Grace Crunican, the effective but controversial head of Seattle's Department of Transportation, is a finalist for becoming county administrator of Clackamas County in the Portland area. Sources expect her to get the job, returning to the state whence she was plucked by Mayor Nickels for the Seattle hot seat. Regardless, Mayor-elect McGinn has been quoted as saying he would replace Crunican.
While a lot of attention has been focused on McGinn's first round of appointments of twin deputy mayors and chief of staff, where he went light on City Hall experience and heavy on political outreach, it may be that his most important appointments are three others: Police chief (where the search process is just getting under way), transportation (Seattle's hottest topic), and the head of the department of finance (Dwight Dively's stronghold). Were the enormously experienced Dively not to be retained or choose to go elsewhere, that would be a huge signal to the bureaucracy of unsettling change.
Crunican gets strong points for her more-than-autos approach to transportation. She worked effectively with state transportation experts on crafting a systems-wide approach to downtown traffic. She's tougher than the usual passive-aggressive Seattle style. More than anyone inside government, she worked hard to make the case for the surface-only solution for the Viaduct, ultimately overruled by Gov. Gregoire and the tunnel coalition. Cary Moon, who led the effort for the no-tunnel, no-Viaduct solution, tells Publicola that McGinn should keep Crunican. She didn't score many points in her defensive reaction to the criticism of SDOT over the snowstorm. Still, it may be hard to find someone better for the highly exposed position.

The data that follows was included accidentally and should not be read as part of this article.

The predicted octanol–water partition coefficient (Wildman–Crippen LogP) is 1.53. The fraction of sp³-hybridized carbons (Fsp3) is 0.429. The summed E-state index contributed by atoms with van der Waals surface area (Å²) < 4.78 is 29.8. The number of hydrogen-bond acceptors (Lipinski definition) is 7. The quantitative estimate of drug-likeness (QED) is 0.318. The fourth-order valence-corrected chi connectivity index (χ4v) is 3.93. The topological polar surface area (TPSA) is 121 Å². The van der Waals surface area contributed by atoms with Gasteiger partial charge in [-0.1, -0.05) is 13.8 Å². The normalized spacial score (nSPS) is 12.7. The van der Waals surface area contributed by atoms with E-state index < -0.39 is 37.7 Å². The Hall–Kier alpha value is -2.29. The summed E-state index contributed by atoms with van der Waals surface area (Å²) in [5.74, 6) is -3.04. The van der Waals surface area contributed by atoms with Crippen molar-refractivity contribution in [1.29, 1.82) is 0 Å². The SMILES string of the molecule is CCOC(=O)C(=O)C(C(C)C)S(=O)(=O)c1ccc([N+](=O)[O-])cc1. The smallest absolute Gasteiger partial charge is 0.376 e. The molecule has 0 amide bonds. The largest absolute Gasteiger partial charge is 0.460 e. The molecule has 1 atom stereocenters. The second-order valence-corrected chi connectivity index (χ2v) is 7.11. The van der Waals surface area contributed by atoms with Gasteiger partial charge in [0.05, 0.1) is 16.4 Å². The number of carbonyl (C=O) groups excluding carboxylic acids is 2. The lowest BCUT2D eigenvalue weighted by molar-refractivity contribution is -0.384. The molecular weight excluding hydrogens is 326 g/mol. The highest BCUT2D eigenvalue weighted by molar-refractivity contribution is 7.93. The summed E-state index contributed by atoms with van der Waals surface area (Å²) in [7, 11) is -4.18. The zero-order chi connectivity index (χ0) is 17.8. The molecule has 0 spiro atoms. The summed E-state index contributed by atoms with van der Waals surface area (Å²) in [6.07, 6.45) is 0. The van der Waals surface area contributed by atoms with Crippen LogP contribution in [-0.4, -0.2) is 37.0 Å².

McGinn's decision to spend the first month of his transition out on the campaign trail — gathering largely predictable opinions at town halls and charging up his troops for later use in supporting his policies — had some serious tradeoffs inside city hall. There's been little contact with department leaders, leaving them and their subordinates nervous about future directions. It also implies that the new mayor is not exactly on their side, available to help them in a tough time of cuts and poor morale. Nickels has been very much an "inside" mayor; McGinn looks most comfortable being an "outside" mayor, with deputy mayors on the same wave-length.
By vivid contrast, new county executive Dow Constantine quickly installed experienced top staff and sent powerful signals of reform and professionalism.